As the world, once again, came to terms with idea of tackling a new variant of COVID that has disarray on vacation plans, scientists have worked hard to investigate.
When Omicron was first reported as a new variant in November, initial results suggested that Omicron’s new variant was spreading faster & producing “milder” symptoms than the previous dominant strain, Delta.
Now, as NPR points out, a number of new studies are shedding light on the nature of Omicron. Not surprisingly, the results continue to suggest that vaccination drives are key.
A very different “immune environment” compared to the start of pandemic
Today, the world is much more protected from Covid than it was at the start of pandemic, but Omicron has caused great concern by apparently bypassing some of the protections provided by natural immunity & vaccination drives.
A new study in Denmark suggests that much of the dominance of the Omicron variant comes from being more able to evade the immune response. This raises the interesting possibility that Omicron may not have become dominant in a world less protected against Delta & other variants of current vaccines.
For the study in Denmark, the researchers concluded that Omicron is up to 3.7 times more infectious than Delta variant in fully vaccinated individuals. For unvaccinated people, however, there was no significant difference in the rate of infection between 2 variants. In other words, Delta & Omicron could have similar transmissibility, the world population is simply more protected against Delta.
“The playing field for virus is very different right now than it was when it started,” Dr. Joshua Schiffer, an infectious disease researcher at the Fred Hutchinson Cancer Research Center, told NPR. “Most of the variants that we have seen so far could not survive in this immune environment.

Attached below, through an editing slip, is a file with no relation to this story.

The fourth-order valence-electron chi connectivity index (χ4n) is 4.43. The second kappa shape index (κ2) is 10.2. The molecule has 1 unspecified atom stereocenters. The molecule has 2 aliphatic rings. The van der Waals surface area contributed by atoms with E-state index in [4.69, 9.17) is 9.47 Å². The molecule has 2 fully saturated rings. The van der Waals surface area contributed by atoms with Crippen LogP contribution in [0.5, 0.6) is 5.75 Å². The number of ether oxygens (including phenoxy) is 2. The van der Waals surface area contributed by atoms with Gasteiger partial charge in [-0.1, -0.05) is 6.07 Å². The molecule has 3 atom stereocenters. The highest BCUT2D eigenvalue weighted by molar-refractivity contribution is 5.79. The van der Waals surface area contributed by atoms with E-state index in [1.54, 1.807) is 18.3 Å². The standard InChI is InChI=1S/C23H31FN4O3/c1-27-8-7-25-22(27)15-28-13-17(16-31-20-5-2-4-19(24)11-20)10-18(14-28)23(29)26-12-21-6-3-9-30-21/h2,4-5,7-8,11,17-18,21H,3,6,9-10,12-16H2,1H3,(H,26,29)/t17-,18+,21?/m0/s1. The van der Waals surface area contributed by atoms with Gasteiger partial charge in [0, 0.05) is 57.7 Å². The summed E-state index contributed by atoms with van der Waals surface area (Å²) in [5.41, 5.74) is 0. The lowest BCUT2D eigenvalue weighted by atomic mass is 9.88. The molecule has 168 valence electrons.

Vaccines still key despite the high transmissibility of Omicron in vaccinated people
At the end of November, more than 110 people gathered for a Christmas party in Oslo, Norway. Although most of the guests were fully vaccinated, 70% of the participants were infected with Omicron variant from an individual attending who had returned from South Africa a few days earlier. Researchers who studied the super-spreader event concluded that Omicron is “highly transmissible” among fully vaccinated people. However, another study that has not yet been peer reviewed suggests that Omicron is not so easily able to evade T cells, the body’s second line of immunological defense.
Meanwhile, during a visit to a vaccination center in Buckinghamshire, in the south-east of England, British Prime Minister Boris Johnson said that ‘most people in intensive care don’t have not been vaccinated & the vast majority – around 90% – have not been boosted.
Experts have warned that we still have a lot to learn about Omicron. While the symptoms of the variant may be milder & even comparable to the common cold, its high transmissibility & ability to evade vaccine protection means it could still lead to high hospitalization rates. One thing remains certain, and that is the fact that those who are vaccinated remain more protected in a world that is rushing to understand how exactly the new variant will change the course of the pandemic.